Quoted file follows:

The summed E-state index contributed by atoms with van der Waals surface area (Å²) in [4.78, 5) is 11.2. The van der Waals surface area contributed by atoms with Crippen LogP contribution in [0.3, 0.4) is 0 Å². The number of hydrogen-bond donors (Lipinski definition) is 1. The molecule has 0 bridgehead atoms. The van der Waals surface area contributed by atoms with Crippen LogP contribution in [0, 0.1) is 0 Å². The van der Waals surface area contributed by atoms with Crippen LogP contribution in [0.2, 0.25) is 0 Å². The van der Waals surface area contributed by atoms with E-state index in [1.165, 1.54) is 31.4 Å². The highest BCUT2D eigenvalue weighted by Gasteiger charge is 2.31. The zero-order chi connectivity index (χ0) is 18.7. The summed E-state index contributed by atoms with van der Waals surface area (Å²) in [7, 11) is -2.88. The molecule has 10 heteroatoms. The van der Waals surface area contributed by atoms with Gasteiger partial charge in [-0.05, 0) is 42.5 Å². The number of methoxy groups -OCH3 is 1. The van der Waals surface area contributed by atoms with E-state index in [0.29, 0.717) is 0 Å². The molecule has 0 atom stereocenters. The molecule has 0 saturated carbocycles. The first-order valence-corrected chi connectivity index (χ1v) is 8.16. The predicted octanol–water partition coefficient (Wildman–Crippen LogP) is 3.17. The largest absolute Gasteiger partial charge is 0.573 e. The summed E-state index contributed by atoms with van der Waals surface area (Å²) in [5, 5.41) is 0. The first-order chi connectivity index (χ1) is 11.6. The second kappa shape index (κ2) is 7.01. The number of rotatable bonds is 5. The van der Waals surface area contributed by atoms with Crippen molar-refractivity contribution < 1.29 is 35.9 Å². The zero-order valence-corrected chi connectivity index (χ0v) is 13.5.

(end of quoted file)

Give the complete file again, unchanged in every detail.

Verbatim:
The summed E-state index contributed by atoms with van der Waals surface area (Å²) in [4.78, 5) is 11.2. The van der Waals surface area contributed by atoms with Crippen LogP contribution in [0.3, 0.4) is 0 Å². The number of hydrogen-bond donors (Lipinski definition) is 1. The molecule has 0 bridgehead atoms. The van der Waals surface area contributed by atoms with Crippen LogP contribution in [0, 0.1) is 0 Å². The van der Waals surface area contributed by atoms with Crippen LogP contribution in [0.2, 0.25) is 0 Å². The van der Waals surface area contributed by atoms with E-state index in [1.165, 1.54) is 31.4 Å². The highest BCUT2D eigenvalue weighted by Gasteiger charge is 2.31. The zero-order chi connectivity index (χ0) is 18.7. The summed E-state index contributed by atoms with van der Waals surface area (Å²) in [7, 11) is -2.88. The molecule has 10 heteroatoms. The van der Waals surface area contributed by atoms with Gasteiger partial charge in [-0.05, 0) is 42.5 Å². The number of methoxy groups -OCH3 is 1. The van der Waals surface area contributed by atoms with E-state index in [0.29, 0.717) is 0 Å². The molecule has 0 atom stereocenters. The molecule has 0 saturated carbocycles. The first-order valence-corrected chi connectivity index (χ1v) is 8.16. The predicted octanol–water partition coefficient (Wildman–Crippen LogP) is 3.17. The largest absolute Gasteiger partial charge is 0.573 e. The summed E-state index contributed by atoms with van der Waals surface area (Å²) in [5, 5.41) is 0. The first-order chi connectivity index (χ1) is 11.6. The second kappa shape index (κ2) is 7.01. The number of rotatable bonds is 5. The van der Waals surface area contributed by atoms with Crippen molar-refractivity contribution < 1.29 is 35.9 Å². The zero-order valence-corrected chi connectivity index (χ0v) is 13.5.